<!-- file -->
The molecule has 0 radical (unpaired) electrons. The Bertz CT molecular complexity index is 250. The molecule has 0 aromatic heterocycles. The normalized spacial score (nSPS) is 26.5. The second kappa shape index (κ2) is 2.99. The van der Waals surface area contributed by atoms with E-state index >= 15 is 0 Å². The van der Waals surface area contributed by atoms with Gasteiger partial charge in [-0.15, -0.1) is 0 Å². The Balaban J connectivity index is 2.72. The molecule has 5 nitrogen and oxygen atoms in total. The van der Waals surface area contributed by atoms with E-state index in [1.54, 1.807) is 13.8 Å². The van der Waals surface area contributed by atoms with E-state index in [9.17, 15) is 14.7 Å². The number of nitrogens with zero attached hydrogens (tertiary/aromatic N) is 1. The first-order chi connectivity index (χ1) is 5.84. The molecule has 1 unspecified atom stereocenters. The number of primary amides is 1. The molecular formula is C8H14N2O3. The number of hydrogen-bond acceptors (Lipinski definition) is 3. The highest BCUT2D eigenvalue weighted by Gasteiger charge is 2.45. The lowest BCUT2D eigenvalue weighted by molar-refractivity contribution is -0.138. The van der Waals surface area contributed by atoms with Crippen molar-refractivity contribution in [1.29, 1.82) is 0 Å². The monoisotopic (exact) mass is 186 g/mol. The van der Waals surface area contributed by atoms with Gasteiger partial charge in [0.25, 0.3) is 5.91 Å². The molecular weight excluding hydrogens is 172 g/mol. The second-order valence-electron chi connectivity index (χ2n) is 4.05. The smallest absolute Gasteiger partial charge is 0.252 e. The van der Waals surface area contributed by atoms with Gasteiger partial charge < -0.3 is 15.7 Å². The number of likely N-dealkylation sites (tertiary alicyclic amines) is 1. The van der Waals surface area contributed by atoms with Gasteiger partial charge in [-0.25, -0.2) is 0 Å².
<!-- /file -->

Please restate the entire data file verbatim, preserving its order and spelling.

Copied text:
The molecule has 0 radical (unpaired) electrons. The Bertz CT molecular complexity index is 250. The molecule has 0 aromatic heterocycles. The normalized spacial score (nSPS) is 26.5. The second kappa shape index (κ2) is 2.99. The van der Waals surface area contributed by atoms with E-state index >= 15 is 0 Å². The van der Waals surface area contributed by atoms with Gasteiger partial charge in [-0.15, -0.1) is 0 Å². The Balaban J connectivity index is 2.72. The molecule has 5 nitrogen and oxygen atoms in total. The van der Waals surface area contributed by atoms with E-state index in [1.54, 1.807) is 13.8 Å². The van der Waals surface area contributed by atoms with E-state index in [9.17, 15) is 14.7 Å². The number of nitrogens with zero attached hydrogens (tertiary/aromatic N) is 1. The first-order chi connectivity index (χ1) is 5.84. The molecule has 1 unspecified atom stereocenters. The number of primary amides is 1. The molecular formula is C8H14N2O3. The number of hydrogen-bond acceptors (Lipinski definition) is 3. The highest BCUT2D eigenvalue weighted by Gasteiger charge is 2.45. The lowest BCUT2D eigenvalue weighted by molar-refractivity contribution is -0.138. The van der Waals surface area contributed by atoms with Crippen molar-refractivity contribution in [1.29, 1.82) is 0 Å². The monoisotopic (exact) mass is 186 g/mol. The van der Waals surface area contributed by atoms with Gasteiger partial charge in [0.25, 0.3) is 5.91 Å². The molecular weight excluding hydrogens is 172 g/mol. The second-order valence-electron chi connectivity index (χ2n) is 4.05. The smallest absolute Gasteiger partial charge is 0.252 e. The van der Waals surface area contributed by atoms with Gasteiger partial charge < -0.3 is 15.7 Å². The number of likely N-dealkylation sites (tertiary alicyclic amines) is 1. The van der Waals surface area contributed by atoms with Gasteiger partial charge in [-0.25, -0.2) is 0 Å².